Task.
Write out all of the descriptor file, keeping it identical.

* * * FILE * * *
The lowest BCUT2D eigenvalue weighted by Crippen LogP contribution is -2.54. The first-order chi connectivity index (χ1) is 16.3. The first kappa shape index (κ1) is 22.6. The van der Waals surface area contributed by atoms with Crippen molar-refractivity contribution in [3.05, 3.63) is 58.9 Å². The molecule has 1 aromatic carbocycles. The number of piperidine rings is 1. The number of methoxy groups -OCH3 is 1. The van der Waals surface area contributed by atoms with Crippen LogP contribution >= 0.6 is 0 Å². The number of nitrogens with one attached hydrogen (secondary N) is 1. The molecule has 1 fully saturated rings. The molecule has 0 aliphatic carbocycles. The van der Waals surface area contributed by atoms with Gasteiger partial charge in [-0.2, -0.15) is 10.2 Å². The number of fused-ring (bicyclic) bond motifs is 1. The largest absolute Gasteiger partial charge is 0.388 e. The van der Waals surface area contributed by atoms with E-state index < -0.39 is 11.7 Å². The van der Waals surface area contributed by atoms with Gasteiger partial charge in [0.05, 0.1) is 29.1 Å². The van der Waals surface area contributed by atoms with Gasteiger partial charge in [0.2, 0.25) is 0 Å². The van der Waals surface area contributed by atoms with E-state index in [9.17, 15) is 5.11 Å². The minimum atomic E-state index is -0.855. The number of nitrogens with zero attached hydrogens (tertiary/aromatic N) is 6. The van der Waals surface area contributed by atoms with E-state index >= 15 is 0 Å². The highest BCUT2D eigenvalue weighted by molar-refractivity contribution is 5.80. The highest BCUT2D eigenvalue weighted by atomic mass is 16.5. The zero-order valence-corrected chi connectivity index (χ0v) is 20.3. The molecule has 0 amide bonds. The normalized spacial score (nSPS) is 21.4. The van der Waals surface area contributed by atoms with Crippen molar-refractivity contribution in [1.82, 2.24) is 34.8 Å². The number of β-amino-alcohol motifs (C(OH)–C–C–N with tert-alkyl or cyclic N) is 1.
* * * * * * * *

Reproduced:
The lowest BCUT2D eigenvalue weighted by Crippen LogP contribution is -2.54. The first-order chi connectivity index (χ1) is 16.3. The first kappa shape index (κ1) is 22.6. The van der Waals surface area contributed by atoms with Crippen molar-refractivity contribution in [3.05, 3.63) is 58.9 Å². The molecule has 1 aromatic carbocycles. The number of piperidine rings is 1. The number of methoxy groups -OCH3 is 1. The van der Waals surface area contributed by atoms with Crippen LogP contribution >= 0.6 is 0 Å². The number of nitrogens with one attached hydrogen (secondary N) is 1. The molecule has 1 fully saturated rings. The molecule has 0 aliphatic carbocycles. The van der Waals surface area contributed by atoms with Gasteiger partial charge in [-0.2, -0.15) is 10.2 Å². The number of fused-ring (bicyclic) bond motifs is 1. The largest absolute Gasteiger partial charge is 0.388 e. The van der Waals surface area contributed by atoms with E-state index < -0.39 is 11.7 Å². The van der Waals surface area contributed by atoms with Gasteiger partial charge in [0.05, 0.1) is 29.1 Å². The van der Waals surface area contributed by atoms with Gasteiger partial charge in [0.2, 0.25) is 0 Å². The van der Waals surface area contributed by atoms with E-state index in [9.17, 15) is 5.11 Å². The minimum atomic E-state index is -0.855. The number of nitrogens with zero attached hydrogens (tertiary/aromatic N) is 6. The van der Waals surface area contributed by atoms with E-state index >= 15 is 0 Å². The highest BCUT2D eigenvalue weighted by molar-refractivity contribution is 5.80. The highest BCUT2D eigenvalue weighted by atomic mass is 16.5. The zero-order valence-corrected chi connectivity index (χ0v) is 20.3. The molecule has 0 amide bonds. The normalized spacial score (nSPS) is 21.4. The van der Waals surface area contributed by atoms with Crippen molar-refractivity contribution in [1.82, 2.24) is 34.8 Å². The number of β-amino-alcohol motifs (C(OH)–C–C–N with tert-alkyl or cyclic N) is 1.